Hive-Watcher - Watching the Hive chain
This project springs from pretty much the simplest code in the entire Python Dev library from Hive.
The idea of watching the chain for specific custom_json's turned into this, simple-watcher.py:
We're only looking for operations with an id in this list (and "hive-hydra" will be dropped, it was only for early testing):
That's it, that's the code which, when run on a Raspberry Pi or a $5 Linode server, can replace heavy duty servers set up to hit hundreds of thousands of RSS feeds as fast as they can just to see if something has changed.
With those lines of code, a tiny machine can watch the Hive stream and then fire off a request to any RSS feed they know has been changed because the publisher tells them.
There is a more sophisticated Hive-Watcher program which contains a full command line interface, code to replay the chain and other more sophisticated operations but at its core it's the same as the simple-watcher.
The final part that should be noted is that at present there is a list of Hive accounts which are "approved" for sending podpings. That list is just the list of accounts followed by the @podping account so it is public and can be seen here:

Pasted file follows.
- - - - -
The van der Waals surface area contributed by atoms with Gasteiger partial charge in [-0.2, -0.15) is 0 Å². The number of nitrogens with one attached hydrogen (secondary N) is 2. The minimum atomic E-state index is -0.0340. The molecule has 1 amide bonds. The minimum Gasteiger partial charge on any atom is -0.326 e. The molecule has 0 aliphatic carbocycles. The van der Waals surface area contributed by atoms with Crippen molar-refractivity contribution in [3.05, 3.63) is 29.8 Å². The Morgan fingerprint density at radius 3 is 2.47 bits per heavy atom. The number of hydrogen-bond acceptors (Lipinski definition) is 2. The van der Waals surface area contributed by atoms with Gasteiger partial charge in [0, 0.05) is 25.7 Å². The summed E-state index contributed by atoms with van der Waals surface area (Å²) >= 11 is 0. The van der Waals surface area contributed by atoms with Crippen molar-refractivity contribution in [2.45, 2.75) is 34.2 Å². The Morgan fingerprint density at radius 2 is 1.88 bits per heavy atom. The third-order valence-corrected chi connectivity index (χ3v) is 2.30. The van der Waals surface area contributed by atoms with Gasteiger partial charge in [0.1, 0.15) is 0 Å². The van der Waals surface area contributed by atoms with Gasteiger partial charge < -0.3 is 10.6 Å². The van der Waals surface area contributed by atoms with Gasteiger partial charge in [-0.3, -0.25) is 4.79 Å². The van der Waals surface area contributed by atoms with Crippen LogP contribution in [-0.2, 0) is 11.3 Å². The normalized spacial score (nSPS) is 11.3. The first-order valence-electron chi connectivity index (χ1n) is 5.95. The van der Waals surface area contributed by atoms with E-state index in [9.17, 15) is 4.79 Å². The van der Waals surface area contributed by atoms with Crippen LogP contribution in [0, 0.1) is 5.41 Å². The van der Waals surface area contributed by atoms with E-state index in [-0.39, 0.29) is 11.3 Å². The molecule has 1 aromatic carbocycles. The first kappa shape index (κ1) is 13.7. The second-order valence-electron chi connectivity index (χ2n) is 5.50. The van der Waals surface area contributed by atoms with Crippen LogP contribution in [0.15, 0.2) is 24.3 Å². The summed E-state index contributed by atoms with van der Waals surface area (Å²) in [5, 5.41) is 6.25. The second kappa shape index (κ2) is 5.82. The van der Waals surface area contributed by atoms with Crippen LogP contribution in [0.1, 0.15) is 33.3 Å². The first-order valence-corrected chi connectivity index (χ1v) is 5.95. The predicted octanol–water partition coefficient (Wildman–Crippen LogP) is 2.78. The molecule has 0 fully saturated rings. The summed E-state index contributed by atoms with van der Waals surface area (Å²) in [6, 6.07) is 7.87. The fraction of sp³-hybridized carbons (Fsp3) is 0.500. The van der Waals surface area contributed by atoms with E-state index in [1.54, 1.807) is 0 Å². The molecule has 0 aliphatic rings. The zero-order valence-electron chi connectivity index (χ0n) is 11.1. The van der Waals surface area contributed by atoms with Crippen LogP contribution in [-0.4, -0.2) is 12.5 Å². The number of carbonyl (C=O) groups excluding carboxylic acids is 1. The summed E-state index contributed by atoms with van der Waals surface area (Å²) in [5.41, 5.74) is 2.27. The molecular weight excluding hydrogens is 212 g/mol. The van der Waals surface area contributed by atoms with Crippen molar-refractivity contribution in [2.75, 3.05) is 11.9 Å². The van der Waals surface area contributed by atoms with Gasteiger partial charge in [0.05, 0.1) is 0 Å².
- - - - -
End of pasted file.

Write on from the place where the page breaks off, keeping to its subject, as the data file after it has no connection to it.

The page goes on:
There is a proposal in the works for removing this step and replacing it with a method by which an RSS feed itself signifies which Hive account is the allowed sender but that's a work in progress.
Hive-Writer - putting Podpings on the Hive chain
The other side of the system is almost as simple. We just have to take in a URL (or a continuous stream of URLs) each one representing an RSS feed that has updated.
The idea is that a hosting company can fire off one of these notifications every time a feed is updated by a customer of that host. Today @podcastindex is acting as an intermediary and running an API server which just receives a single GET request with an authentication header. In the future, hosts will have their own Hive account and write directly to the chain.
The hive-writer code is on Github and work is underway to create a Docker image (look in the Development branch).
Whilst the writer code is a little more complicated because of a ZMQ socket and some queuing systems, the heart of it from a Hive point of view is this:
And just with that perhaps we've created a new protocol for the internet? I'm not quite sure what gets to call itself a protocol, but this use of a blockchain seems to fit the bill for something nobody's ever put in place before. Right now it is signaling updated podcast episodes. It will extend pretty soon to "going live" notifications.
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